Wipf doesn’t have to look far to find Hutterites wading into new, non-agricultural ventures. Just down the road from the Viking Colony, the Holden Colony manufactures metal roof and siding, along with portable buildings, cabins and storage sheds.
Hutterite colonies aren’t immune to social change. Hutterites once frowned at being photographed, but Wipf says some carry digital cameras in their pockets. The Internet and ever-present smartphones mean colonies can’t hide the outside world from their children, either. Wipf writes that more Hutterite and Amish youth are leaving their communities to explore the world they glimpse online.
“Nobody on the colony raises a child and expects him to leave the community,” Wipf says, adding it is very hurtful for the family.
Retaining their faith and culture while adjusting to these changes will be a challenge, Wipf says. In his opinion, the Hutterites’ future depends on their ability to use all the tools they have, including technology, in harmony with their commitment to their faith.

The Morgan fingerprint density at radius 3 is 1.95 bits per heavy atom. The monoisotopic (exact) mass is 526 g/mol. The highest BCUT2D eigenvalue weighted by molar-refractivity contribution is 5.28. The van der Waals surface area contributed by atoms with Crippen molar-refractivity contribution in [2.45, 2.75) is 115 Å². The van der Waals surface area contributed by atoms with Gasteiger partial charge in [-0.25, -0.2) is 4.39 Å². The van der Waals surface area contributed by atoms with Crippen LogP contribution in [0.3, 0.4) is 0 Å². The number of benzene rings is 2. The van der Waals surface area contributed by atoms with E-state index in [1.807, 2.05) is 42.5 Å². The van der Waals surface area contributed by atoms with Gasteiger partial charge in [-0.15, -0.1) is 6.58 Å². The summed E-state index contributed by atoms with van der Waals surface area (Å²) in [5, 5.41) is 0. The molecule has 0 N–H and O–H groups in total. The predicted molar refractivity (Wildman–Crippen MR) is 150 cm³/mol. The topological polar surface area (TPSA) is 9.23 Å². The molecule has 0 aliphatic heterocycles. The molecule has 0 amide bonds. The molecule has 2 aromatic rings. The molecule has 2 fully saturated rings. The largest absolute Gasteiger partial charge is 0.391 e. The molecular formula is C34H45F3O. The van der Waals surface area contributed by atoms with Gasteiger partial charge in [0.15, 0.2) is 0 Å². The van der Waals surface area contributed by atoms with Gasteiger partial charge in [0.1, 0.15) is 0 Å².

Even so, he adds, “How the story will end is left for each succeeding generation to determine.”
Hutterites are descended from the Anabaptist movement and therefore share roots with Mennonite and Amish followers. But Hutterites believe in communal living, setting themselves apart from other Anabaptists.
Jacob Hutter was the original Hutterite leader, and the man from whom Hutterites draw their names. Hutter was burned at the stake in Austria in 1536. His wife, Katrina, was executed two years later.
Today’s Hutteritism started out in Germany, but spent over 400 years moving around Europe, often to escape persecution. They immigrated to the United States from Ukraine in the 1870s. Most — about two-thirds — left communal life and settled on their own individual farms.
The remaining Hutterites settled in South Dakota. They stuck with their Old-World congregations, eventually forming the three branches of modern Hutterites: Schmiedeleut, Dariusleut and Lehrerleut.
Today you’ll find most Schmiedeleut colonies in Manitoba and South Dakota. The other two branches are mainly located in Saskatchewan, Alberta and Montana. Hutterite colonies have also set up shop in North Dakota, Minnesota, British Columbia, Washington and Oregon. Alberta has, by far, the most Hutterite colonies.
Viking Colony members are part of the Dariusleut branch. Viking Colony is a daughter to Warburg Colony, which is a daughter to Ferrybank Colony. Paul Wipf has lived on all three of these colonies in his lifetime.